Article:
Draft Jordanian income tax in 2013

Saba Gheshan

June 2013


The draft law is intended to replace the Income Tax Law No. 28 of 2009 (‘the 2009 Law’).

One of the key features in the draft law is that it introduces gradual tax on incomes in a detailed manner. This is further explained below.

The draft law does not amend the taxable incomes in Jordan, nor does it change the exemptions laid out in the 2009 Law, but rather it proposes a new set of ratios for taxes and exemptions.

The taxable incomes still include: Income from professional services or activities; Interest; commissions; discounts; currency differences; deposit profits and profits from banks and other legal resident persons; royalties; income from selling goods; income from the selling or leasing of movable and immovable properties or intangible assets in Jordan; income from re-exporting; and income from transportation of goods between Jordan and a foreign country.

Even though the taxable incomes have not been amended, minor changes were made to some aspects relating to exemptions granted on the income of pensioners. For example, in accordance with the 2009 Law, an exemption is applicable to the first JD 4,000 of monthly pension salaries paid to a resident person. However, the draft law provides that the same exemption be applicable only to the first JD 3,500 of the same monthly pension salary.

Additionally, the draft law intends to place an exemption on the first JD 100,000 of any agricultural activity generated inside Jordan1.

Further to the above, it is important to note that the draft law states that the income paid (as a return for services provided)  by a judicial person (i.e. an entity created by law such as a company or institution) to a resident of Jordan who is a doctor, lawyer, engineer, auditor, expert, agent, or broker shall be subject to a withholding tax at the amount of 5% of the paid amounts.

Other minor amendments in the draft law include changes made in relation to the income deductions applicable to tax payers. The draft law has added the option of deducting the Murabaha (which is an Islamic financing structure, where an intermediary buys a property with free and clear title to it then  agrees upon a sale price with the prospective buyer, including an agreed upon profit for the intermediary) and interest amounts paid by any judicial person. This, however, does not apply to the Murabaha and interest amounts paid by banks, financial institutions, or financial companies and individuals who perform financial lending activities. Furthermore, this deduction shall not be applied to amounts that exceed the total debt paid-in-capital ratio.

As regards amendments made to the income tax ratios applicable to companies and people, the draft law provides that they should be as follows:

1. Natural Persons2:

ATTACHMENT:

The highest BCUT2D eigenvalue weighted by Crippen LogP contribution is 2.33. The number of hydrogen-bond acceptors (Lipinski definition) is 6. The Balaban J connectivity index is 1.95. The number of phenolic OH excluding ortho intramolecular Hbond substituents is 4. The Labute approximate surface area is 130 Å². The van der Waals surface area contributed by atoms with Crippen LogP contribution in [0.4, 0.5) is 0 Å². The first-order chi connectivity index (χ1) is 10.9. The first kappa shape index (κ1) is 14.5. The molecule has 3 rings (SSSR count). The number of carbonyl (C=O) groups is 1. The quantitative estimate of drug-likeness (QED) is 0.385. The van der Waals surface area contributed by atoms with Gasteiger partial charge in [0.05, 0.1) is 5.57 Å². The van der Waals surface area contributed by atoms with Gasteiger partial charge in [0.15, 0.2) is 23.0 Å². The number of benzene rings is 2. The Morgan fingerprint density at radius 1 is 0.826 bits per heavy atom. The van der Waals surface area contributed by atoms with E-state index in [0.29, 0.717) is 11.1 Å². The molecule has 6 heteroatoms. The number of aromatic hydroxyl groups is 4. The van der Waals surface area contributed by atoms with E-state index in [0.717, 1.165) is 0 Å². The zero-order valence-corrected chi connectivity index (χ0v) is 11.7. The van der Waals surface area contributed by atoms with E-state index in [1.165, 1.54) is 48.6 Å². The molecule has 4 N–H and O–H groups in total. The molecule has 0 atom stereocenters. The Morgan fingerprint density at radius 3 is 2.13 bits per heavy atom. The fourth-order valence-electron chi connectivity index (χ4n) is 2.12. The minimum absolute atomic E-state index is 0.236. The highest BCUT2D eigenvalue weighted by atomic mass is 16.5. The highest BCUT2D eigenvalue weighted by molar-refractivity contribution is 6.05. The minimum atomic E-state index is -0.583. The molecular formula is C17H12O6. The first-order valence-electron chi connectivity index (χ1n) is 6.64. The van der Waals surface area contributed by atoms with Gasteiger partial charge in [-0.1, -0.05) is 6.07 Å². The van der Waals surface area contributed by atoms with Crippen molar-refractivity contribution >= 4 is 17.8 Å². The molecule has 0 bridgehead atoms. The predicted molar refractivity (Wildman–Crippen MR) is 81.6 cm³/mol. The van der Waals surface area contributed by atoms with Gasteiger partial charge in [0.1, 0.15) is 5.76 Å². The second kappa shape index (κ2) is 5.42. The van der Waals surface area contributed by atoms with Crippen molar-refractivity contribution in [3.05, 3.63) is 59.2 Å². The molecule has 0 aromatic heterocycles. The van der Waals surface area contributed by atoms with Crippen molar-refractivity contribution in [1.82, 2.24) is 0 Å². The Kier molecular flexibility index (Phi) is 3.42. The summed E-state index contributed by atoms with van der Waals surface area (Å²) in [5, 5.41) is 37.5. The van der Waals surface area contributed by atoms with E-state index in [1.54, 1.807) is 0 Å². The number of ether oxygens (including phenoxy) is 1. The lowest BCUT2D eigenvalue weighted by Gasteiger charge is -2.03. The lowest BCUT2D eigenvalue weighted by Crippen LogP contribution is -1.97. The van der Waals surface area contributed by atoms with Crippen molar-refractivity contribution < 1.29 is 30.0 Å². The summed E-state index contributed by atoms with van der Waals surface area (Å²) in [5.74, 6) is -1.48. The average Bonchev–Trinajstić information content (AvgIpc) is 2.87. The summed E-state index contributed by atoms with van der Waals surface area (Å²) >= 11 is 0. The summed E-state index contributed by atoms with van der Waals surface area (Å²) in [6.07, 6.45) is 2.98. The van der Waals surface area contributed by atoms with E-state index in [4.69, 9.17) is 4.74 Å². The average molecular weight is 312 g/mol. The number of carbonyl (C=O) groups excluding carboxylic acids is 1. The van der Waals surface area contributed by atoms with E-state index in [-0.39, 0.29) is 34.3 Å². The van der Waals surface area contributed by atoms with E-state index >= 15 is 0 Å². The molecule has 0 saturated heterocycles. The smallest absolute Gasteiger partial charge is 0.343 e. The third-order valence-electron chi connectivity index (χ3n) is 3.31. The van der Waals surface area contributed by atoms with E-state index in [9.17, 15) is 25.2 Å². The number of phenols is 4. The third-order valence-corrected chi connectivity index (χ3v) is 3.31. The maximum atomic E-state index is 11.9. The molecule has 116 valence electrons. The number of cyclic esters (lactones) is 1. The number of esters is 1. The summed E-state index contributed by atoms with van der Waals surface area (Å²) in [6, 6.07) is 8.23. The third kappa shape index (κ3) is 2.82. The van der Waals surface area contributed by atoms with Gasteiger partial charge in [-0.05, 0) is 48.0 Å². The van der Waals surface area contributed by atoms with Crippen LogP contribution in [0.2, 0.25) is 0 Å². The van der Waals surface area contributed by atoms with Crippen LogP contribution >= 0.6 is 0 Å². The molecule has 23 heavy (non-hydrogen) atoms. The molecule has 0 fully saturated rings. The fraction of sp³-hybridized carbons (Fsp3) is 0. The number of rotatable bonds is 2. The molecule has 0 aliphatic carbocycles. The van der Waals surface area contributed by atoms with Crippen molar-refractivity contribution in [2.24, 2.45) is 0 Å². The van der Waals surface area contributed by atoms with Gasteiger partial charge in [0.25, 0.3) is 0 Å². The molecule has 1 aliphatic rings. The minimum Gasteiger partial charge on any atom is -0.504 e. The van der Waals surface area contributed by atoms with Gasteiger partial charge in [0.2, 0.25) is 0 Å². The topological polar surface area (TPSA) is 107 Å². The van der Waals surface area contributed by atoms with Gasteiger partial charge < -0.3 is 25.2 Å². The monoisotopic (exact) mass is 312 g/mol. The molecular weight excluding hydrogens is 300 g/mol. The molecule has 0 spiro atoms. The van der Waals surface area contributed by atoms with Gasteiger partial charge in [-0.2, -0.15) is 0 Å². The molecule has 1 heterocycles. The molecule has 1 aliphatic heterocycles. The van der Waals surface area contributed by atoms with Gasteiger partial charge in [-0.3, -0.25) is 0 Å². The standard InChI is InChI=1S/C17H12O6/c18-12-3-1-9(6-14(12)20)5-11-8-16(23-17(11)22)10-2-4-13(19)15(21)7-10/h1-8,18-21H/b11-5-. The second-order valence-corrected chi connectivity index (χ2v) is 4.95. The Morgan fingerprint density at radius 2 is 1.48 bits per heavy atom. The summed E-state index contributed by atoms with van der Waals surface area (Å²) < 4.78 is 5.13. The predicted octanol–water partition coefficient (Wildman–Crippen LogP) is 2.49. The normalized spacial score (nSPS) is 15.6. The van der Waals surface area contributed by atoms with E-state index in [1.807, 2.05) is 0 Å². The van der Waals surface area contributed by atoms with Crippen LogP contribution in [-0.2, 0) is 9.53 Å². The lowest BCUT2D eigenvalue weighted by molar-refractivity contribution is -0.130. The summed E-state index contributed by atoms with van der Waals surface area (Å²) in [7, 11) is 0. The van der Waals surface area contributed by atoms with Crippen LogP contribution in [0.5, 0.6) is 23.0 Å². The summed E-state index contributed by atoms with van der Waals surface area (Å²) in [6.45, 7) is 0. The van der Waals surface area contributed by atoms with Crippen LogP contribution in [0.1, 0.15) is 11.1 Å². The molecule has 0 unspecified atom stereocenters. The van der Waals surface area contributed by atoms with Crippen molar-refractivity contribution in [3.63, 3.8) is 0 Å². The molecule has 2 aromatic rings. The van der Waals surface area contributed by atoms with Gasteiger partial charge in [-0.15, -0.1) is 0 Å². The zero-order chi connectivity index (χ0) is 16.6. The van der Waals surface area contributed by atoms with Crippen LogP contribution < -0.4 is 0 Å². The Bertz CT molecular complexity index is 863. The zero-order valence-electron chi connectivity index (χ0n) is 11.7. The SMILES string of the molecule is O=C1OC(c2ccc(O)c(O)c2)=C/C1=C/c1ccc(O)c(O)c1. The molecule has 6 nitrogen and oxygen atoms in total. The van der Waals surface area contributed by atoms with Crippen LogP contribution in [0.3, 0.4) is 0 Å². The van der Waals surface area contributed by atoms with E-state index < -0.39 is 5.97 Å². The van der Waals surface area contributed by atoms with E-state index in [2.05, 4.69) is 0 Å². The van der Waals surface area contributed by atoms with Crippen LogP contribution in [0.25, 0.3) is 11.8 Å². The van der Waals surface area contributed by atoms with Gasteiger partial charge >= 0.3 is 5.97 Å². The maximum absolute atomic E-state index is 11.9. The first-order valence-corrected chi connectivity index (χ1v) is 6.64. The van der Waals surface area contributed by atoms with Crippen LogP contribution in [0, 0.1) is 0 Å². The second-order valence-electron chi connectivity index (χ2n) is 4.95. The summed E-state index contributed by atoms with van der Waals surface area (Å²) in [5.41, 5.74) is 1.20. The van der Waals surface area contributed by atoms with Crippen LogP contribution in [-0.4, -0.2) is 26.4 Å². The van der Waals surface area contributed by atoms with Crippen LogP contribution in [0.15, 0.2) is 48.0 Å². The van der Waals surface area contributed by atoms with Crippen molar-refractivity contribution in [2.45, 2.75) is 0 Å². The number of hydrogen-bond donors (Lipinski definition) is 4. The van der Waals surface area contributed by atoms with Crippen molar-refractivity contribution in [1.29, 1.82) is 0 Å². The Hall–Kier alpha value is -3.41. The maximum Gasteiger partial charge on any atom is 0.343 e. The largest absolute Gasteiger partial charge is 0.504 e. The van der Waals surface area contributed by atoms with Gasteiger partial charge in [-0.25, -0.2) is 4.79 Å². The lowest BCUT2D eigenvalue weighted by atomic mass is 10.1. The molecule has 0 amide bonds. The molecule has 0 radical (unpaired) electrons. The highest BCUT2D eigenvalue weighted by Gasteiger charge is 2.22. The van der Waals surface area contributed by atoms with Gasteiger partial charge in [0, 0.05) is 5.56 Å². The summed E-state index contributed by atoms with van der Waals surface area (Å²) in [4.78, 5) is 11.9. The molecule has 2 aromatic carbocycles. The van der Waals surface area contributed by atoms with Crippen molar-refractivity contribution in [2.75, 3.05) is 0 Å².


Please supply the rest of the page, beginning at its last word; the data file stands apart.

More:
• 5% on each Dinar for the first JD 10,000;
  • 10% on each Dinar for the second JD 10,000;
  • 15% on each Dinar for the third JD 10,000;
  • 20% on each Dinar for the fourth JD 10,000;
  • 25% on each Dinar for the fifth JD 10,000.
  • 30% on any additional Dinar.

The draft law further proposes the following exemptions:

  • 9,000 Dinars for the taxable natural person.
  • 9,000 Dinars for his dependents, regardless of their number.
  • However, please note that the draft law does not allow the exemption to exceed JD 18,000 per family.

2. Judicial Persons: 

The draft law proposes that the following ratios apply to the income of both Banks3  and Financial Institutions4:

  • 30% on each Dinar of the first JD 250,000.
  • 35% on each Dinar after the first JD 250,000, up to JD 2,000,000.
  • 40% on each Dinar for any amount more.

However, in regards to communications companies, basic substance-mining companies, insurance companies, reinsurance companies and financial intermediation companies, the Draft Law suggests that the following income tax rates apply:

  • 125% on each Dinar of the first JD 250,000
  • 30% on each Dinar after the first JD 250,000, up to JD 1,000,000.
  • 40% on any additional Dinar.

As for other judicial persons not addressed in the above mentioned mechanism, the following rates shall apply5:

  • 15% on each Dinar of the first JD 250,000.
  • 20% on each Dinar for the next JD 250,000.
  • 25% on any additional Dinar.

Conclusion

There are mixed views with regards to the Draft Law, subject of this article. While some commend the effort of revitalizing the stagnant Jordanian economy, there are views which suggest that the increased number of taxes imposed on different factions of the public, including pensioners for example, could have a negative effect, and may also be contrary to the principles of the Jordanian constitution which provide for progressive taxation, in accordance with principles of social equality and justice.

Footnotes:
  1. In comparison to the 2009 Law, where agricultural activities enjoyed exemption for the first JD 750,000 of their income. 
  2. In comparison to the 2009 Law, which applied 7% on the first JD 12,000 and 14% to any amount more. 
  3. In comparison to the 2009 Law, where banks are only subject to 30% for their overall income, without any gradual tax obligations. 
  4. Under the 2009 Law financial institutions are only subject to 24% for their overall income, without any gradual tax obligations. 
  5. Under the 2009 Law judicial persons are subject to 14% of their overall income, without any gradual tax obligations. 
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